The Show That Smells
Akashic Books: 120 pp., $15.95 paper
Even by the standards of the paranormal romances that occupy the top slots of bestseller lists, Derek McCormack's new novel of cursed crooners, murderous fashion designers and homosexual vampires is an exercise in campy excess.
Taking its name from carny speak for a performance that features animal acts, "The Show That Smells" spins off the actual premise of country music pioneer Jimmie Rodgers dying young as a result of tuberculosis. Jimmie's wife, Carrie, makes a deal with the devil to save her husband's life, only in McCormack's milieu the devil is the inimitable Parisian fashion designer Elsa Schiaparelli -- who happens to be a vampire who can be stopped only with liberal doses of Chanel No. 5. "The Show That Smells" is redolent with such high jinks.
The story is presented as a live-action film shot entirely in a mirror maze. The characters are both the actors and the roles they play. For instance, Schiaparelli's minion is simultaneously "Dracula's" Renfield and Lon Chaney in stage makeup. Because the action is located on a set that replicates everything ad infinitum, it's never clear what's "real" and what's simply in the script.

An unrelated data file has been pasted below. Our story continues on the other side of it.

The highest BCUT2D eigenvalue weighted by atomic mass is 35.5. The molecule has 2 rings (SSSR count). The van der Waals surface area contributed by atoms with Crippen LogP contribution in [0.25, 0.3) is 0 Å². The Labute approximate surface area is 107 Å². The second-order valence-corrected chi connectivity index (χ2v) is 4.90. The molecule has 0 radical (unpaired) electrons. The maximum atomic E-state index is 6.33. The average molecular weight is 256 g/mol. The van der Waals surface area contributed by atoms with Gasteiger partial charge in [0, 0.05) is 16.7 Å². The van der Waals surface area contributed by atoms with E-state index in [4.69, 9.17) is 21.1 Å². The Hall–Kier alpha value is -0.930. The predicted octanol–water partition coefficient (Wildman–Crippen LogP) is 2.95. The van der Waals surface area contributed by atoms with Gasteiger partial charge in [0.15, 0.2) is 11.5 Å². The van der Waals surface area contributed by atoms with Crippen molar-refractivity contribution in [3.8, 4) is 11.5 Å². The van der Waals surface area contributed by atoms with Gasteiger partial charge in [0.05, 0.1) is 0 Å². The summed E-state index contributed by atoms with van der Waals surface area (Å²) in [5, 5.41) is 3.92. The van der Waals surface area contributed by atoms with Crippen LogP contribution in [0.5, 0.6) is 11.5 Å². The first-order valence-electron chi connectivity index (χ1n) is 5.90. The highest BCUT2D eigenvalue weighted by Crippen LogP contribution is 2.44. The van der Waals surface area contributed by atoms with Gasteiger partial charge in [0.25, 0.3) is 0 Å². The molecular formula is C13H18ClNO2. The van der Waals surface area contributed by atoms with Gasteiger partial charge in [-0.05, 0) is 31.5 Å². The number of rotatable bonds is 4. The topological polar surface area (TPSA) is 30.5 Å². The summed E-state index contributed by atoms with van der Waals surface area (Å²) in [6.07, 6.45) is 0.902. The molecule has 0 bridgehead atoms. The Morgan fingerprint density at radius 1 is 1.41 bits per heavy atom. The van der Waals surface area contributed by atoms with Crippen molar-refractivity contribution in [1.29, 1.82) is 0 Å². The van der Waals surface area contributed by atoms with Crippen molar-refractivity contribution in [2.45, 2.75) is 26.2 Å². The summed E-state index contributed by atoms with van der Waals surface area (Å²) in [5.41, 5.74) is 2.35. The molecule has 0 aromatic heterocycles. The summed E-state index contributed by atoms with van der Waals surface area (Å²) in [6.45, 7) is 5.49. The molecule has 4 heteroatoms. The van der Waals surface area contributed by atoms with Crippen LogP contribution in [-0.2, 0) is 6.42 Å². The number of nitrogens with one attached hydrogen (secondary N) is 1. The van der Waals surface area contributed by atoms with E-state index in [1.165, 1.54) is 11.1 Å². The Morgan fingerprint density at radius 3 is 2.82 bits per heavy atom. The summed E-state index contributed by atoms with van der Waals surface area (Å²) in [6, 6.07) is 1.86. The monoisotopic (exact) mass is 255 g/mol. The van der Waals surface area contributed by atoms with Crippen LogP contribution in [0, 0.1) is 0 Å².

"Schiaparelli brushes back Carrie's hair. 'Tonight a taste.' Fangs flash. She bites her neck. Carrie can't speak. She drops the doll. Sound effect. Schiaparelli steps back so the camera can capture: nail polish leaking from her lips. On Carrie's neck, scarlet sequins." The latest in Dennis Cooper's Little House on the Bowery series, McCormack's slender little sendup is funny and frenetic as all get out. Puns ("Skin smokes. Seared hair. Seared skin. Seared seersucker. Stinks. Chaney No. 5") and one-liners ("She makes herself into a mist. Vampires, like perfumes, vaporize") abound. The only thing the characters don't do is break out in song or yodel, for which Rodgers was famous.
It all makes sense in a lost-in-the-fun-house-on-laughing-gas kind of way. Jimmie Rodgers really did die of TB, and what could be more appealing to a vampire than a seductive singer hemorrhaging blood? And Schiaparelli, who famously collaborated with Salvador Dali and Jean Cocteau, was Coco Chanel's most bitter rival in the blood sport of haute couture between the wars.
As impossible as it sounds, this is familiar territory for McCormack. His 2003 novel "The Haunted Hillbilly" features vampires and a rodeo tailor, so the idea of an undead "Phantom of the Opry" is nothing new for him. Despite his propensity for lurid images and horrid puns, McCormack's clipped, rapid-fire sentences achieve a grim kind of bathetic poetry: "Jimmie burbles. Blood puddles. A red clown shoe on the floor." This will repulse some and titillate others, but it's never boring. Like a carny barker, McCormack promises thrills and chills, and "The Show That Smells" delivers grotesqueries galore.
Ruland is the author of the story collection "Big Lonesome."Copyright © 2015, Los Angeles Times